Put another way the company's market value has swung from an opening value of just pounds 43m to a peak value of pounds 218m and back down again to pounds 83m yesterday. That sort of roller coaster ride could only be achieved at the high tech end of the electronics industry so it will come as no surprise that Filtronic's products are black boxes in mobile phone base stations that it would take several PhDs to fully understand.
The fact that no investors really understand the product is, of course, the root of the problem with the shares. That and the high expectations which are engendered by a company operating in one of the truly great growth markets of the back end of the century - mobile telephony.
It is estimated that there will be more than 400 million mobile subscribers by the year 2001 compared with 87 million at the end of last year. With Filtronic claiming to have little competition in Europe for its transmission and receiver devices, that is plainly a mouthwatering prospect for a small company.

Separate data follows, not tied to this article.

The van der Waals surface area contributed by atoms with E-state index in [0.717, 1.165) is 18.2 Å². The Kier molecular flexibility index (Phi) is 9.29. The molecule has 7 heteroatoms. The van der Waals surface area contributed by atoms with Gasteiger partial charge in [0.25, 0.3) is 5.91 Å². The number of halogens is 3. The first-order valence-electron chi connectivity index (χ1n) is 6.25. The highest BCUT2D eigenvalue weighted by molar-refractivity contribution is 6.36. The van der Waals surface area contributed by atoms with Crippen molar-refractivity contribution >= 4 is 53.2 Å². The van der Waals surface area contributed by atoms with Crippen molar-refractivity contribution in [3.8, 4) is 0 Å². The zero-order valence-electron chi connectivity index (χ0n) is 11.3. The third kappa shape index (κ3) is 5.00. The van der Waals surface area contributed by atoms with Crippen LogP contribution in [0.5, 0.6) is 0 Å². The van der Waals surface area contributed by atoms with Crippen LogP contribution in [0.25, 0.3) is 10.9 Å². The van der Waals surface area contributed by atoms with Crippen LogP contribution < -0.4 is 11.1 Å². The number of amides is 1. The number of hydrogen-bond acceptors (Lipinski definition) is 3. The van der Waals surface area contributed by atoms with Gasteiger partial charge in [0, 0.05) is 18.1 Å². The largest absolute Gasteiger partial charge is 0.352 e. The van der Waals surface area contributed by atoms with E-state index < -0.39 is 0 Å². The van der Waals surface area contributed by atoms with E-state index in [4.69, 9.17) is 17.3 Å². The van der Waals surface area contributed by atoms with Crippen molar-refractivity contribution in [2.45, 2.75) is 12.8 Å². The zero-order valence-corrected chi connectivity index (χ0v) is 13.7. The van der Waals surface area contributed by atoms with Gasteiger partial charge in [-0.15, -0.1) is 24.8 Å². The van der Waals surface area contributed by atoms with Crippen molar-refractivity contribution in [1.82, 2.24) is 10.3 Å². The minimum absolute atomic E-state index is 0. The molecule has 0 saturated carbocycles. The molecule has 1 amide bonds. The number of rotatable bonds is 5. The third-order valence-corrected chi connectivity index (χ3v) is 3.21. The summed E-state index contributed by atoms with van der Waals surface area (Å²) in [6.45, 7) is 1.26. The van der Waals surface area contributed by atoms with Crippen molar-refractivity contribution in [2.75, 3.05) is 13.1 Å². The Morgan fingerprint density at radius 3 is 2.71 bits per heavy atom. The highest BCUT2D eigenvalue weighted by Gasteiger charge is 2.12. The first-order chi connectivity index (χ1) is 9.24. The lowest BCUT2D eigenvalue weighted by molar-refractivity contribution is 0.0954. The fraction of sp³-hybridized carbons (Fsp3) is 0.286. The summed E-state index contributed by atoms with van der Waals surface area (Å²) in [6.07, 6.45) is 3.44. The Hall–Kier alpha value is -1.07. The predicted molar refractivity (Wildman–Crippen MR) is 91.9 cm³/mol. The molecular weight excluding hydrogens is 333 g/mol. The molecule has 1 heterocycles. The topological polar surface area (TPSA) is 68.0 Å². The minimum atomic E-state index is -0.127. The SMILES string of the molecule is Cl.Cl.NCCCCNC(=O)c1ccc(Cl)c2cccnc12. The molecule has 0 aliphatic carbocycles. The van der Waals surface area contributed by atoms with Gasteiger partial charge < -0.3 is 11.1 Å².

The problem is that translating the company's technical expertise into sales and profits is proving slower than first hoped for. And because Filtronic prudently writes off its research and development expenditure as it goes along, profits can be extremely volatile. Last year, reported pre-tax profits of pounds 3.25m (pounds 3.28m) were struck after writing off slightly more than that in R&D.
That would not have hit the bottom line so hard if big customers had not deferred orders in the US, effectively putting back the roll-out of Filtronic's American business by almost a year. While the company says it is only a temporary blip, the market is rightly loathe to attach a premium rating to a company that has disappointed so soon into its quoted life.
Even on the basis of house broker Panmure Gordon's forecast of pounds 5m profits in the year to next May and pounds 9.8m next time, the shares, down a further 31p yesterday, trade on a prospective price/earnings ratio of 25, falling to 12.5. With no yield support, even after a 61 per cent fall from the peak, there's still a lot taken on trust.Reuse content